To no one’s surprise, Trump has handled defeat the same way he’s managed other political setbacks: Spread lies and conspiracy theories. Pressure key officials to bend the rules. The appalling audio of Trump’s hour-long phone call last weekend with Georgia elections officials shows the leader of the free world demanding a “recalculation” of the votes to keep him in power–as if the results of an election were negotiable.
Trump’s antics have tested our nation’s commitment to self-governance and created a rift within the Republican Party. Our democracy still stands because others within the GOP—from local elections officials to Republican-appointed judges—have shown their fidelity to the Constitution and the will of voters.
Laudably, a growing chorus of Congressional Republicans, including Sen. John Cornyn and Rep. Chip Roy of Hays County, have refused to take part in challenging the election results on Wednesday. In a statement with 6 other members of the U.S. House, Roy said taking such an action would “unconstitutionally insert Congress into the center of the presidential election process…(and) would amount to stealing power from the people and the states.”
Plenty of issues, from tax policies to judicial nominees, are fair game for partisan fights. But the underpinnings of our democracy, the very notion that voters decide the elections must be sacrosanct.
Honoring the will of the voters should not be a Republican or a Democratic norm, but an American one. The efforts to subvert that, first in failed lawsuits by Texas Attorney General Ken Paxton and Rep. Louie Gohmert, now in the charge led by Cruz, are nothing short of seditious.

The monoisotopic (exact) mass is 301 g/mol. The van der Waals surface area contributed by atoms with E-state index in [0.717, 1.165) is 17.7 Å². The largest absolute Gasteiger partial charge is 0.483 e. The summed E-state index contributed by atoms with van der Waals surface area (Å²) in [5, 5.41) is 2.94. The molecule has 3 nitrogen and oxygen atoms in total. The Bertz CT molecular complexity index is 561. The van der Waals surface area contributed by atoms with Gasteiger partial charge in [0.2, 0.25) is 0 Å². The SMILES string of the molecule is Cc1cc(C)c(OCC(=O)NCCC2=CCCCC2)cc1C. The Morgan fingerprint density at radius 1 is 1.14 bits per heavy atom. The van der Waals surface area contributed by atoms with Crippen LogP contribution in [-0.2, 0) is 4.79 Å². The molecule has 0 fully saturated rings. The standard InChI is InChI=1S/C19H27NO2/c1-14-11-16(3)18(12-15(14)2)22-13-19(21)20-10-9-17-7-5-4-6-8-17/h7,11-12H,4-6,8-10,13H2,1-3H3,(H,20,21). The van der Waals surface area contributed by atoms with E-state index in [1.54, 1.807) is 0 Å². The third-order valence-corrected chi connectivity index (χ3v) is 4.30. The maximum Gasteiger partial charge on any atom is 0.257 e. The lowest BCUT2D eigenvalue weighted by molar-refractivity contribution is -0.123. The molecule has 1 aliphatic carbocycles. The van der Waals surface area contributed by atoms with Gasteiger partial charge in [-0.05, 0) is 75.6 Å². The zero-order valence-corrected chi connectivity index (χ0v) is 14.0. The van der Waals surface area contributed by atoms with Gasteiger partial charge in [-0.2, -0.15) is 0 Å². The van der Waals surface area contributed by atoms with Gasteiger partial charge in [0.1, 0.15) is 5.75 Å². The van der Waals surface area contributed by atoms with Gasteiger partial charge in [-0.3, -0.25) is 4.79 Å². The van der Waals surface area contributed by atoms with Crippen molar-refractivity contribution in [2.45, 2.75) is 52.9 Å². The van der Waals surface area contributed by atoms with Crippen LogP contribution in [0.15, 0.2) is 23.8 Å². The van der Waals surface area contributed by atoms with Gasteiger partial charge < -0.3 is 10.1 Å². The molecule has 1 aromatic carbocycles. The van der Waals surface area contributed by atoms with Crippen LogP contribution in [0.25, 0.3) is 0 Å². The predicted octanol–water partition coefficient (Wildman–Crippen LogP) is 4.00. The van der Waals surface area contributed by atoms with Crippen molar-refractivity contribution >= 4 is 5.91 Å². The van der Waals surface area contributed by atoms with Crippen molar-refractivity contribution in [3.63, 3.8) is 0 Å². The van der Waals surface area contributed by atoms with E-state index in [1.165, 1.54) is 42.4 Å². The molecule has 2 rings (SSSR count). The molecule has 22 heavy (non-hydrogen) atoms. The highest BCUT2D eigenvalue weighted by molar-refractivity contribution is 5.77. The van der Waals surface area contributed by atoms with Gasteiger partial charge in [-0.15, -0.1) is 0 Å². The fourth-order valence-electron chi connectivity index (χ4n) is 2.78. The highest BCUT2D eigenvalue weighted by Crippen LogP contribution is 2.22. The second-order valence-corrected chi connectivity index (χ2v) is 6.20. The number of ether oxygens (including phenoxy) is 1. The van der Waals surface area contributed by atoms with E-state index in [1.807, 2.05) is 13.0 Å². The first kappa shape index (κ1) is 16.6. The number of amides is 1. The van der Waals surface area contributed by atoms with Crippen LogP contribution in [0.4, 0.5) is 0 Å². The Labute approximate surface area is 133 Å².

Cruz’ gambit on Wednesday will fail, too.
But what a shameful spectacle!
“We cannot simply declare ourselves a national board of elections on steroids!” (Mitch McConnell) If we overrule the election results, we damage our democracy. This election was not even unusually close The electoral college count was almost identical to what it was in 2016.
If this election were overturned by unsupported allegations from the other side, our democracy would enter a death spiral. Every 4 years would be a scramble for power. If we overrule the voters, we can damage the Republic forever.
The effects would go even beyond the elections themselves. Self government requires a shared commitment to the truth and a shared respect for the ground rules of our system. We cannot keep drifting apart into 2 separate tribes with a separate set of facts with nothing in common but a respect for the common institutions we share.